BOSTON — The Boston Celtics made a surprise pick in the first round of the NBA draft Thursday night, taking guard Terry Rozier of Louisville with the 16th pick.

At 6-feet-1 and 190 pounds, Rozier lacks bulk like several of Boston’s other guards, including 6-3 Avery Bradley and 5-9 Isaiah Thomas. Rozier averaged 17.1 points per game as a sophomore last season but hit only 41 percent of his shots.

With so many guards on the roster, “we may be playing like super small ball in summer league, but it will be fun to see,” Celtics Coach Brad Stevens said.

He said so many guards will help the top ones develop their own games rather than measure themselves against each other.

“The best people don’t compare, they compete,” Stevens said.

Rozier moved to point guard late in the season after Chris Jones was dismissed from the team. Rozier helped the Cardinals to the Elite Eight, where they lost in overtime to Michigan State.

He said he’s not troubled by competing with so many guards.

“I had kind of the same thing when I went to Louisville, a lot of guards,” he said. “I’m not pretty much worried about who’s there. I’m pretty much worried about how can I get on the floor.”

But first he had an unusual celebration after being drafted.

“I got to jump in the pool with my clothes on,” Rozier said. “I had a lot of fun tonight, an unbelievable feeling. It was great.”

The Celtics had been expected to go for a frontcourt player and 6-foot-11 Bobby Portis of Arkansas was available. He’s a good outside shooter but wouldn’t provide the defensive presence inside that the Celtics lack.

The Celtics again ignored the inside game with their second pick of the first round, taking R.J. Hunter, a 6-6 shooting guard from Georgia State.

In the second round, with the 33rd pick, Boston chose power forward Jordan Mickey of Louisiana State, who led the nation in blocked shots despite being an undersized 6-7.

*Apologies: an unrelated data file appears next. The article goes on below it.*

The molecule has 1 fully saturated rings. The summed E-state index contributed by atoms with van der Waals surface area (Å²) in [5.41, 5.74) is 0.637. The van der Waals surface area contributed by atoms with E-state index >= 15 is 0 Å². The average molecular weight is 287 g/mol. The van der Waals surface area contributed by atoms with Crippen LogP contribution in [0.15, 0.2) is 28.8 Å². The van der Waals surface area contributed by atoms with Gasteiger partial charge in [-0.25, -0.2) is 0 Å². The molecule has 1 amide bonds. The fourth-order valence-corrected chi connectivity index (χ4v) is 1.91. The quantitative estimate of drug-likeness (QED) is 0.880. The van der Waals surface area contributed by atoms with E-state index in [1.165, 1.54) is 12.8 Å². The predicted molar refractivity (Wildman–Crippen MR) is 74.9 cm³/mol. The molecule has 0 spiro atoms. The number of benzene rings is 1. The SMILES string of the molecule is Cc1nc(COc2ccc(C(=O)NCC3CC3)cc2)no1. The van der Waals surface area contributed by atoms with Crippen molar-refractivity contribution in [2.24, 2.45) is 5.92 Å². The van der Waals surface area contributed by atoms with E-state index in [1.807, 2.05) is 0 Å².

With their final pick, the 45th overall, Boston went for yet another point guard, selecting 6-1 Marcus Thornton of William & Mary.

Hunter is known for his 3-point basket with 2.7 seconds left that gave 14th-seeded Georgia State a 57-56 victory against third-seeded Baylor in this year’s NCAA Tournament.

His coach and father, Ron Hunter, fell from his stool during the play while coaching with an Achilles tendon injury.

R.J. Hunter averaged 19.7 points as a junior last season and hit 39.5 percent of his 3-point attempts. For his college career, he averaged 18.4 points.

Mickey led the nation with 3.64 blocks per game last season while averaging 15.4 points and 9.9 rebounds.

Interior defense was a major problem for the Celtics last season when they finished with a 40-42 record but were swept by the Cleveland Cavaliers in the first round of the playoffs.

Mickey, who spent two seasons at LSU, was the second player in school history, following Shaquille O’Neal, to block at least 100 shots in a season.

He blocked 106 as a freshman and 113 as a sophomore last season.

The Celtics have stockpiled draft picks. From 2015-18 they have a potential 21 choices, 10 of them in the first round.

Danny Ainge, the Boston president of basketball operations, had plenty of draft choices to include in a trade to move up in Thursday’s draft.

But few of Boston’s current players seemed attractive as part of a package.